The shaman poured more water on the hot rocks, and it was hard to breathe. I went inward to meditate. Many of the participants put their faces closer to the ground. At one point, a young man shouted out to open the door. The shaman listened to the man and opened the door. The assistant gave each of us a bottle of water.

I drank my water and chatted with Sunny, who was doing well. I thought the sweat was over. I felt so relieved! Well, the shaman ordered more hot rocks, and the assistant closed the door. Oh, man! It was already too hot! I went back into my meditation and added a mantra. I was at my edge – where things were getting tough. I told myself I could do it.

Finally, the shaman did the closing ritual, and we each crawled out of the lodge. We were wet and warm like a newborn. The air felt refreshing, and I could feel the weight of my soaked dress. I felt calm, light, and clear-headed.

Before we all departed, everyone stood in a semi-half circle as each person took their turn to shake hands (like a wedding reception line). When it was my turn to shake hands, I gave each person a message. When I saw Sunny, I told her that she was glowing like an angel. I was so proud of her for finishing her first sweat! She told me that I was a blessing, and she thanked me for helping her.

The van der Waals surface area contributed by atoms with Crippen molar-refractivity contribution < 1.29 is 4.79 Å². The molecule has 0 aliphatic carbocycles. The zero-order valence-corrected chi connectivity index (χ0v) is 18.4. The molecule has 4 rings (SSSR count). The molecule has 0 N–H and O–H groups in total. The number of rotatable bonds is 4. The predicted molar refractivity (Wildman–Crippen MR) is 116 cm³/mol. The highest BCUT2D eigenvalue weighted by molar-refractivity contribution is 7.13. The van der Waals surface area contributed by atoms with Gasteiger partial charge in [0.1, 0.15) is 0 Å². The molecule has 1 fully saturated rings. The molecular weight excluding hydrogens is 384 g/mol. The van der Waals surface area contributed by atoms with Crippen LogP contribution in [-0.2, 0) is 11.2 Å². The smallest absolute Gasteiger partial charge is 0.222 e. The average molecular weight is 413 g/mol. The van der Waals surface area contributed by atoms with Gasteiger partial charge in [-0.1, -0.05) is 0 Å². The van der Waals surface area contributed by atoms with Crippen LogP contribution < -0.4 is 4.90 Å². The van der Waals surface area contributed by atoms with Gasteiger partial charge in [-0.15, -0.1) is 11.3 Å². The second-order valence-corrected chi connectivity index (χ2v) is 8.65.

I learned from my past sweat lodge experiences to give the shaman a gift. So, I gave the shaman tobacco and money for his travels. I thanked him for leading the sweat.

When I connect with Reiki, I get a key (Ki) to open the door to self-realization – just like the door to the sweat lodge. Then I need to ask myself, “Am I brave enough to step into the dark and the unknown?” I know Reiki keeps me safe and helps me connect to the unified field of energy. William Lee Rands says, “Over time, you will learn from experience that the guidance of Reiki is worthy of your trust. Once you have surrendered completely, you will have entered The Way of Reiki.”

I am grateful to Reiki and for the sweat lodge experience. Participating in sweats encourages me to stay on my spiritual path. I also realize how brave I am! Even though the unknown is scary sometimes, it also holds an opportunity for spiritual growth. Now I can’t wait to open another door!

Namaste world!